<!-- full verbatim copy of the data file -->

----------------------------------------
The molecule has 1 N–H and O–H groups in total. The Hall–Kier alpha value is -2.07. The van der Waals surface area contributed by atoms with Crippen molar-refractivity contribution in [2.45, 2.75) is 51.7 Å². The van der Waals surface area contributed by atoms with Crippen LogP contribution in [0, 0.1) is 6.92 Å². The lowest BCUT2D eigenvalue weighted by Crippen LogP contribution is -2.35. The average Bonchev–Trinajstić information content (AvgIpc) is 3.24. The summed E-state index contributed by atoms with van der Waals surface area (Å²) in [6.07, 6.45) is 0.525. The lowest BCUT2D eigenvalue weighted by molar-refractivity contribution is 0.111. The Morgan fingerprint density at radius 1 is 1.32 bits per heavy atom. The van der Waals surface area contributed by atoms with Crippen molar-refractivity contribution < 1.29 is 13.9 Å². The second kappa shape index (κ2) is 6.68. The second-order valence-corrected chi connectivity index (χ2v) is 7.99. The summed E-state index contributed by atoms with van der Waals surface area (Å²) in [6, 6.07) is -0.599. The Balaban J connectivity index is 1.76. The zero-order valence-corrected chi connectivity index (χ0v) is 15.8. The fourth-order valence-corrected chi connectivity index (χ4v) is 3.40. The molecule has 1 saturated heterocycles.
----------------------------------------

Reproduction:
The molecule has 1 N–H and O–H groups in total. The Hall–Kier alpha value is -2.07. The van der Waals surface area contributed by atoms with Crippen molar-refractivity contribution in [2.45, 2.75) is 51.7 Å². The van der Waals surface area contributed by atoms with Crippen LogP contribution in [0, 0.1) is 6.92 Å². The lowest BCUT2D eigenvalue weighted by Crippen LogP contribution is -2.35. The average Bonchev–Trinajstić information content (AvgIpc) is 3.24. The summed E-state index contributed by atoms with van der Waals surface area (Å²) in [6.07, 6.45) is 0.525. The lowest BCUT2D eigenvalue weighted by molar-refractivity contribution is 0.111. The Morgan fingerprint density at radius 1 is 1.32 bits per heavy atom. The van der Waals surface area contributed by atoms with Crippen molar-refractivity contribution < 1.29 is 13.9 Å². The second kappa shape index (κ2) is 6.68. The second-order valence-corrected chi connectivity index (χ2v) is 7.99. The summed E-state index contributed by atoms with van der Waals surface area (Å²) in [6, 6.07) is -0.599. The Balaban J connectivity index is 1.76. The zero-order valence-corrected chi connectivity index (χ0v) is 15.8. The fourth-order valence-corrected chi connectivity index (χ4v) is 3.40. The molecule has 1 saturated heterocycles.